It aims to increase public awareness, understanding and acceptance of people with disability and to celebrate their achievements and contributions.

The theme for IDPwD 2021 is "Leadership and participation of persons with disabilities toward an inclusive, accessible and sustainable post-COVID-19 world".

The goal is to promote inclusion through the removal of physical, technological and attitudinal barriers for people living with a disability.

As we emerge from lockdowns, it's important to consider the barriers to inclusion faced by many of the 4.4 million Australians who live with disability, especially those barriers that prevent full participation in the community.

One of Disability Trust's most popular programs is the Score Raiders team and they are pictured here playing in a curtain raiser against the Score Dragons earlier this year. Photo: Supplied

This year The Disability Trust ACT/Queanbeyan will be holding its first annual IDPwD Award Ceremony on December 3, 2021.

The purpose of this ceremony is to celebrate the individual achievements and contributions that all our participants and employees have made this year to both our organisation, and the broader ACT and Queanbeyan community.

We will also be establishing a number of perpetual awards to recognise the significant progress our participants have made to increasing their independence, participation, and engagement.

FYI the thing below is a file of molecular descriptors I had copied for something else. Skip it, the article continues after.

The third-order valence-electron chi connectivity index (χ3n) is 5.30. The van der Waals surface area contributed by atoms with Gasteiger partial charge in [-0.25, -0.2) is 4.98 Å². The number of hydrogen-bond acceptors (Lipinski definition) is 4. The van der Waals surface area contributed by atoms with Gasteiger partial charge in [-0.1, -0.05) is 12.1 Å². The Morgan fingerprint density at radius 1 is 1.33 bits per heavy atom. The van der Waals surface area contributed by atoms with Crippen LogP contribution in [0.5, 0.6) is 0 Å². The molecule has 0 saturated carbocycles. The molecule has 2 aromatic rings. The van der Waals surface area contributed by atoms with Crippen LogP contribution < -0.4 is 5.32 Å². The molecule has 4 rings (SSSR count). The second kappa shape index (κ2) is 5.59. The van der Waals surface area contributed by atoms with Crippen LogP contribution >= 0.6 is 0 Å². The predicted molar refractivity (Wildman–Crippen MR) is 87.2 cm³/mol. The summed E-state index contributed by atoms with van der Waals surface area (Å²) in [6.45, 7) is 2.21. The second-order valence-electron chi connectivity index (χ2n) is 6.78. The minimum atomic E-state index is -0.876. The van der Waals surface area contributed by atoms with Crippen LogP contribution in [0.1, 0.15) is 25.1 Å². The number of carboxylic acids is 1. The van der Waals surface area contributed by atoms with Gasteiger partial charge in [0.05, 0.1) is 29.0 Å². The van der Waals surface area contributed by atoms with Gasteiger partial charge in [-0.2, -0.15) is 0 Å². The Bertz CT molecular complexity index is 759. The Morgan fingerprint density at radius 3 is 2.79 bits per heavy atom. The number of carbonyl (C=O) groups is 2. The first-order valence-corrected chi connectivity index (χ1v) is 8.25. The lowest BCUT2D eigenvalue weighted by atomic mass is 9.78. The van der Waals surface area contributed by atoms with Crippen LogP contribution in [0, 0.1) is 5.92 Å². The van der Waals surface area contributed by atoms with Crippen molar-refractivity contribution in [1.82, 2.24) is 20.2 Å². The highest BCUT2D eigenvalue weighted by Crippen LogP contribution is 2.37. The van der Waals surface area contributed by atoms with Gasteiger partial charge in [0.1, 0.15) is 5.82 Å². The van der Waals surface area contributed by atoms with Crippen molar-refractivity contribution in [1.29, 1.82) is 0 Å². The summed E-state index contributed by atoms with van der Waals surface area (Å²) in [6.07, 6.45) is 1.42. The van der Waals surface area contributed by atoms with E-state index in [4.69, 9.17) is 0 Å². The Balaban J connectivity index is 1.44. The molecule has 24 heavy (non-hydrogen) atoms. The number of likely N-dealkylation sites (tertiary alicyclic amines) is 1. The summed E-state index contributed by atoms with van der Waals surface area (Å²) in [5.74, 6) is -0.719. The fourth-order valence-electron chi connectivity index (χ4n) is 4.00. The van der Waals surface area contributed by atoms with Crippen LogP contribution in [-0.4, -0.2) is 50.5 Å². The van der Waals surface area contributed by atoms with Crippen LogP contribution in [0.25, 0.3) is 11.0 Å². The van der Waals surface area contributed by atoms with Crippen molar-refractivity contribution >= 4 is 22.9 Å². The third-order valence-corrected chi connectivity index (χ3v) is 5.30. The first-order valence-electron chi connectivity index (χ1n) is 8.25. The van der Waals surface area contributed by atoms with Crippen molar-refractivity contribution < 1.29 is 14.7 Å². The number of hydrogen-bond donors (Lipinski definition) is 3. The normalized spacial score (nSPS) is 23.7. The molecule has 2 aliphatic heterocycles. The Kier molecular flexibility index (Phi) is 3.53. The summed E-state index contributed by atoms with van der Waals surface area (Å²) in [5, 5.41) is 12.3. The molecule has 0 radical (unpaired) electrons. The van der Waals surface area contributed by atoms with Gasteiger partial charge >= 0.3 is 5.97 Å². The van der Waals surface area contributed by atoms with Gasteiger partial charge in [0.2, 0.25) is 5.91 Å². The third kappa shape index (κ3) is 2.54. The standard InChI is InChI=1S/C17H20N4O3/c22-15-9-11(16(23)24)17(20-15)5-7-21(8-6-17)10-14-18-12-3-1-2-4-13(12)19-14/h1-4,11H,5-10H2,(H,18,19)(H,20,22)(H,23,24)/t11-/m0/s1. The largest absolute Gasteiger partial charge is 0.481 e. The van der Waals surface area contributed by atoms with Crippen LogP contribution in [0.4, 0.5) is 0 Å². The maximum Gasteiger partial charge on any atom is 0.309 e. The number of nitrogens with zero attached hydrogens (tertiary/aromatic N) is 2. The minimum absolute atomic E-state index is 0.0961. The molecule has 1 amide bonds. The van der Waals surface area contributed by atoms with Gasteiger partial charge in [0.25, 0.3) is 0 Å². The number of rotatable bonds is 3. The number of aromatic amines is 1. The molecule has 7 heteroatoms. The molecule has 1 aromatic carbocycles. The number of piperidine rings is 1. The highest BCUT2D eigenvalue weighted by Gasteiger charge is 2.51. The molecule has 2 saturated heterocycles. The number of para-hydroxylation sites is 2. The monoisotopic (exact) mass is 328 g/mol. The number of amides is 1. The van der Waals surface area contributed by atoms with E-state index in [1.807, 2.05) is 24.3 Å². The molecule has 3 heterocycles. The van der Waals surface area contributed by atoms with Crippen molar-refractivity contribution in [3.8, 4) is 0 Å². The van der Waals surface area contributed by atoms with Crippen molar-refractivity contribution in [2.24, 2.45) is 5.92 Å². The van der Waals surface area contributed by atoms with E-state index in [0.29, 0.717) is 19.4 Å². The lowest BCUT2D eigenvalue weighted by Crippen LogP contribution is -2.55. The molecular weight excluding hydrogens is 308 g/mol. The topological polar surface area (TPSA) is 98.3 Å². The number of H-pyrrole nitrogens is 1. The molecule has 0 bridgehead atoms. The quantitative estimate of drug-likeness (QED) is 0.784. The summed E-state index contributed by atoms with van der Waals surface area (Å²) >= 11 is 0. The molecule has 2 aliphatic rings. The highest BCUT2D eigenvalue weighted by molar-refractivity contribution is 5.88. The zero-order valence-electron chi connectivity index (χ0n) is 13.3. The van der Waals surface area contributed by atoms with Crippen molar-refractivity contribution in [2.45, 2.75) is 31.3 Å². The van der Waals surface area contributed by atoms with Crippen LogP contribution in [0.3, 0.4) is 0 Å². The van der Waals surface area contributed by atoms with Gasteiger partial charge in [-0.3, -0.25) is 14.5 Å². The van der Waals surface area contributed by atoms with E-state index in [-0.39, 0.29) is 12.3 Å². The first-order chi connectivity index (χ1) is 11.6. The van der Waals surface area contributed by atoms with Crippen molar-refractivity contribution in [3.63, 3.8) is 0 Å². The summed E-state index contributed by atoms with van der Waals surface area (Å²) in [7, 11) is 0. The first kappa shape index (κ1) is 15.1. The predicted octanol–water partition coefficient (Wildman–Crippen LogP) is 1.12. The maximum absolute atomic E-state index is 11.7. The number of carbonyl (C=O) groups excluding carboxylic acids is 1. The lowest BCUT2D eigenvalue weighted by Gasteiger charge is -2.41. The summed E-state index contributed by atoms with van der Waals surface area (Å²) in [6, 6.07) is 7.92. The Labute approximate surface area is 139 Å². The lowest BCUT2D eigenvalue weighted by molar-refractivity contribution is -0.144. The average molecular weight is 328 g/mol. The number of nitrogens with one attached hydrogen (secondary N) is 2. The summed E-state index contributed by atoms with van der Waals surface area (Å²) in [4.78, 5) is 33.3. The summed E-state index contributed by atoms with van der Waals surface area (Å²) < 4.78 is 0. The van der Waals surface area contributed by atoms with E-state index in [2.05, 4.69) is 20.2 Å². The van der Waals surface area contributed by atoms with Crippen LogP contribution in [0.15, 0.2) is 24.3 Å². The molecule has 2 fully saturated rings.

The Disability Trust looks forward to the continuation of this annual celebration and hopes it will grow each year.

The Disability Trust offers a range of programs to help meet the needs of people with disability, including supported independent living, short-term accommodation (respite), supports coordination, Club Trust Day Options, community access, vacation care, camps and clinical services.

We are also in the process of developing a number of new offerings for the ACT and Queanbeyan region such as school leavers employment supports (SLES), activity focused after school programs and social enterprises.

We also offer sport and recreation programs and one of the our most popular is our Score Raiders team. You can see them pictured playing in a curtain raiser against the Score Dragons at the Raiders Vs Dragons match at WIN stadium this year.

If you would like to find out more about any of our programs or discuss how we can meet your individual needs, please contact our Queanbeyan Office on 6147 6750, or email queanbeyanreception@disabilitytrust.org.au

As we emerge from lockdowns, it's important to consider the barriers to inclusion

- The Disability Trust

We're celebrating inclusion this I-DayAdvertising Feature

Minister for Disability Emma Davidson with Table Tennis ACT athletes. Photo: Supplied.

Everyone should have the opportunity to live a happy and fulfilling life.

I-Day is a chance for us all celebrate the talents and experience of Canberrans living with a disability and the incredible contributions they make to the diversity and richness of our community.

Nothing captures this better than Table Tennis ACT's motto: to be happy through playing table tennis. It is about genuine inclusivity, where ability, age, sex, cultural background, or experience does not impact access to participation.